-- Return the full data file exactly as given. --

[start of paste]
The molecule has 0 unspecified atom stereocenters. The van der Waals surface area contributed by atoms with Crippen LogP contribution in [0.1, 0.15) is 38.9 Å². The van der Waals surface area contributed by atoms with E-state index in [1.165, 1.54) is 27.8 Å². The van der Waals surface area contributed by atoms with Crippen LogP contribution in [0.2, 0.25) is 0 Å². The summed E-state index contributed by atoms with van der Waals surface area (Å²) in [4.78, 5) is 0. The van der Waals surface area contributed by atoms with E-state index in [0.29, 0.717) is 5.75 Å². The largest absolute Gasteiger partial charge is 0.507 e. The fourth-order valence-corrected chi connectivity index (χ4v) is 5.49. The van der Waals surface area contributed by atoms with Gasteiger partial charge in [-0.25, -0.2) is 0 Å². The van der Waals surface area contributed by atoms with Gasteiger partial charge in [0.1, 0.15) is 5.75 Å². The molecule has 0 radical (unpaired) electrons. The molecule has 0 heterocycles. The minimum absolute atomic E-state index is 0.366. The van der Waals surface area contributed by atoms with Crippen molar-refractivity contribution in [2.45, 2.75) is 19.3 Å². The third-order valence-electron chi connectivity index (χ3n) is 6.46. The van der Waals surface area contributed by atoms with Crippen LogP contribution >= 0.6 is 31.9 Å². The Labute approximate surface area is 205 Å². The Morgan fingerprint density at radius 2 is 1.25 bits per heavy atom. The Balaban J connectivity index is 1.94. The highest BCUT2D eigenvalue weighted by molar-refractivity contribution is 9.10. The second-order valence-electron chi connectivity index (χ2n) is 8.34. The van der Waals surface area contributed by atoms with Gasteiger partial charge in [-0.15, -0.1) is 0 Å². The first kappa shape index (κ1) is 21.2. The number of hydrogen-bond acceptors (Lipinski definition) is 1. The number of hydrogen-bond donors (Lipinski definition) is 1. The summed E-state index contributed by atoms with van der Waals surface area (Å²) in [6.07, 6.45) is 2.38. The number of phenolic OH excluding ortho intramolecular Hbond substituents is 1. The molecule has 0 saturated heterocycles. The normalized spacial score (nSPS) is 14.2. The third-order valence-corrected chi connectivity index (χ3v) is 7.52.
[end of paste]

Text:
The molecule has 0 unspecified atom stereocenters. The van der Waals surface area contributed by atoms with Crippen LogP contribution in [0.1, 0.15) is 38.9 Å². The van der Waals surface area contributed by atoms with E-state index in [1.165, 1.54) is 27.8 Å². The van der Waals surface area contributed by atoms with Crippen LogP contribution in [0.2, 0.25) is 0 Å². The summed E-state index contributed by atoms with van der Waals surface area (Å²) in [4.78, 5) is 0. The van der Waals surface area contributed by atoms with E-state index in [0.29, 0.717) is 5.75 Å². The largest absolute Gasteiger partial charge is 0.507 e. The fourth-order valence-corrected chi connectivity index (χ4v) is 5.49. The van der Waals surface area contributed by atoms with Gasteiger partial charge in [-0.25, -0.2) is 0 Å². The van der Waals surface area contributed by atoms with Gasteiger partial charge in [0.1, 0.15) is 5.75 Å². The molecule has 0 radical (unpaired) electrons. The molecule has 0 heterocycles. The minimum absolute atomic E-state index is 0.366. The van der Waals surface area contributed by atoms with Crippen molar-refractivity contribution in [2.45, 2.75) is 19.3 Å². The third-order valence-electron chi connectivity index (χ3n) is 6.46. The van der Waals surface area contributed by atoms with Crippen LogP contribution >= 0.6 is 31.9 Å². The Labute approximate surface area is 205 Å². The Morgan fingerprint density at radius 2 is 1.25 bits per heavy atom. The Balaban J connectivity index is 1.94. The highest BCUT2D eigenvalue weighted by molar-refractivity contribution is 9.10. The second-order valence-electron chi connectivity index (χ2n) is 8.34. The van der Waals surface area contributed by atoms with Gasteiger partial charge in [-0.15, -0.1) is 0 Å². The first kappa shape index (κ1) is 21.2. The number of hydrogen-bond acceptors (Lipinski definition) is 1. The number of hydrogen-bond donors (Lipinski definition) is 1. The summed E-state index contributed by atoms with van der Waals surface area (Å²) in [6.07, 6.45) is 2.38. The number of phenolic OH excluding ortho intramolecular Hbond substituents is 1. The molecule has 0 saturated heterocycles. The normalized spacial score (nSPS) is 14.2. The third-order valence-corrected chi connectivity index (χ3v) is 7.52.